Wednesday, October 5, 2005
From SanDiego.com: Austin, TX (AP)-- "A convicted killer whose case helped spark national debate over whether mentally impaired inmates should be executed had his death sentence overturned for the third time Wednesday. A divided Texas Court of Criminal Appeals sent Johnny Paul Penry's case back to trial for the punishment phase. The court ruled that jurors in Penry's most recent trial may not have properly considered his claims of mental impairment.
Penry has won two reversals from the U.S. Supreme Court that changed the way judges instruct juries in capital murder cases. The Supreme Court overturned his conviction in 1989 and, in 2001, overturned his sentence but left the conviction intact. Both times the high court reasoned the jury was not allowed to properly weigh Penry's alleged retardation.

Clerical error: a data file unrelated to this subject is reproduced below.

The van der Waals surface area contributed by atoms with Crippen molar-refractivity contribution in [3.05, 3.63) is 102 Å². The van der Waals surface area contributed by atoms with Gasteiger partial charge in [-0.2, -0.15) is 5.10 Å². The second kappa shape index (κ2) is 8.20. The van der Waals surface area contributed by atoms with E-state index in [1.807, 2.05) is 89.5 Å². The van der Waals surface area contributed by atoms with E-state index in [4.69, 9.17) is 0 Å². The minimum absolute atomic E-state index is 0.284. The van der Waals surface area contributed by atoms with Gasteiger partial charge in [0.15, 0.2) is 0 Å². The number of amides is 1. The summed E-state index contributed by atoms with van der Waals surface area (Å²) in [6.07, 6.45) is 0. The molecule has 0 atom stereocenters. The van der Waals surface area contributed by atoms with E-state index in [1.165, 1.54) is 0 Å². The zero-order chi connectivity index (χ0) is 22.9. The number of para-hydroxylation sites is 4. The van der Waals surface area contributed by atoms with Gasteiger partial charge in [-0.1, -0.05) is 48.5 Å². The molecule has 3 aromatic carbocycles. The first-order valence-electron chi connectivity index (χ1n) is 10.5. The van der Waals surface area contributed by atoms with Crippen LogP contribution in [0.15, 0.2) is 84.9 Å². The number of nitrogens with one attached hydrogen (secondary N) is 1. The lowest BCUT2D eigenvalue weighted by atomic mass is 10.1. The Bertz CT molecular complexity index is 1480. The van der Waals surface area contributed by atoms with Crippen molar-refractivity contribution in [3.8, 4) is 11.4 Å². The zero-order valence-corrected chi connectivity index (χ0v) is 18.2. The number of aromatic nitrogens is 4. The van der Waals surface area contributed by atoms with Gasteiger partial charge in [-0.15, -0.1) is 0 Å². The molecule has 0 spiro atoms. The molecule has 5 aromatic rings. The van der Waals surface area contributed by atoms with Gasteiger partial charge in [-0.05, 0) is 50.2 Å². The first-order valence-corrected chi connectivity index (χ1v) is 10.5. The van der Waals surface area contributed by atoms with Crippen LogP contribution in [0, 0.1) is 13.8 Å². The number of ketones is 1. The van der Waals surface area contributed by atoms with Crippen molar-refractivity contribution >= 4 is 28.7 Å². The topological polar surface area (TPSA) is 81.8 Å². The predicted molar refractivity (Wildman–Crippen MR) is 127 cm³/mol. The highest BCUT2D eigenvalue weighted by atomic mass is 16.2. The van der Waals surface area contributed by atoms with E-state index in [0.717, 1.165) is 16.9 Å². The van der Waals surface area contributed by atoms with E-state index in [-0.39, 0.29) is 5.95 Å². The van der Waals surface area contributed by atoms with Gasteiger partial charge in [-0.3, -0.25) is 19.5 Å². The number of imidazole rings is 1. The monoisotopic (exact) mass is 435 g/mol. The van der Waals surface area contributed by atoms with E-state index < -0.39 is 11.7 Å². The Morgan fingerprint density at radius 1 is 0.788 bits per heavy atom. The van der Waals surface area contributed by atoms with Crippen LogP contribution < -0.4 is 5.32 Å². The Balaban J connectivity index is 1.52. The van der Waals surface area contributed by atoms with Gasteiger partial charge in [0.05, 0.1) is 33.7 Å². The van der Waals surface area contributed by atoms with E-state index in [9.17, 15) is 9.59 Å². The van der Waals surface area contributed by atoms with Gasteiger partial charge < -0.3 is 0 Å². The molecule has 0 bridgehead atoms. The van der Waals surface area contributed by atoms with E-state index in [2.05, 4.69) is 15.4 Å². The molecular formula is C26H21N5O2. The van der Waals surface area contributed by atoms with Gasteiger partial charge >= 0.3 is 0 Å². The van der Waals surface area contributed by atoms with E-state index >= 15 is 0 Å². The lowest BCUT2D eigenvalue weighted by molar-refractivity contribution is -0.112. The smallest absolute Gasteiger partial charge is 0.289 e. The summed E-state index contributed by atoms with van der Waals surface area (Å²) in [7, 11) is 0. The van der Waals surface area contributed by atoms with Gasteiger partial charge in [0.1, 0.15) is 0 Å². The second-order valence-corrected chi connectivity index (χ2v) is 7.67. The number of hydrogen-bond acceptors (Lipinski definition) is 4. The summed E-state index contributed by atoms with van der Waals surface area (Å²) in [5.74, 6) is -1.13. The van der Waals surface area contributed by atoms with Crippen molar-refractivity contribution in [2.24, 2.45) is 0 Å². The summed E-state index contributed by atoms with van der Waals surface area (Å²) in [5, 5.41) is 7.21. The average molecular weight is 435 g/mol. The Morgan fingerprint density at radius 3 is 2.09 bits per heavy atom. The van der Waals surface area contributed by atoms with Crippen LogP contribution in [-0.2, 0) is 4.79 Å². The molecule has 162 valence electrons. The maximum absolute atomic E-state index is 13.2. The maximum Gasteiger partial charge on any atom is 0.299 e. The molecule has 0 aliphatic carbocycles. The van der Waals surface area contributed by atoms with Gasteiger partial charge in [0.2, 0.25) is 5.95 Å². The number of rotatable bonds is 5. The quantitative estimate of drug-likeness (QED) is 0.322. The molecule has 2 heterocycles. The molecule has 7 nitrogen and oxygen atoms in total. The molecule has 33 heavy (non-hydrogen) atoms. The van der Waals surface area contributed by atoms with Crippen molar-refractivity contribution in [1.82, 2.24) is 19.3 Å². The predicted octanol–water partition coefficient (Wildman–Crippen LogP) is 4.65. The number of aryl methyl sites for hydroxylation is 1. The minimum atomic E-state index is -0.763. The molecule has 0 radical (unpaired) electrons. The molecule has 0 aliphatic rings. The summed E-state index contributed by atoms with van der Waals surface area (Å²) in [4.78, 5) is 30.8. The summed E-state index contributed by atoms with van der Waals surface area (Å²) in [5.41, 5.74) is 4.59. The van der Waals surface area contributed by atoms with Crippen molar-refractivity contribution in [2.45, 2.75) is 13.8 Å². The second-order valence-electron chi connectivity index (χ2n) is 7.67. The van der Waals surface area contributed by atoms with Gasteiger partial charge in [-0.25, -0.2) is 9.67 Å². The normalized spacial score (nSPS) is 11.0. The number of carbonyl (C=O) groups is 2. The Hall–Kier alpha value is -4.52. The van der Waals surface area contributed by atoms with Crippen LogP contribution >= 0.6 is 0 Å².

For the July 2002 trial that was considered by the Texas appeals court, jurors heard detailed testimony about his intellect. Defense experts noted his IQ consistently tested below 70, the retardation standard, and Penry remained very childlike in his abilities. Prosecutors say his lifelong anti-social behavior prevented him from being able to properly take an IQ test and that he has a life-or-death reason to act unintelligent. The jury determined Penry was not retarded and sentenced him to die. More... [Mark Godsey]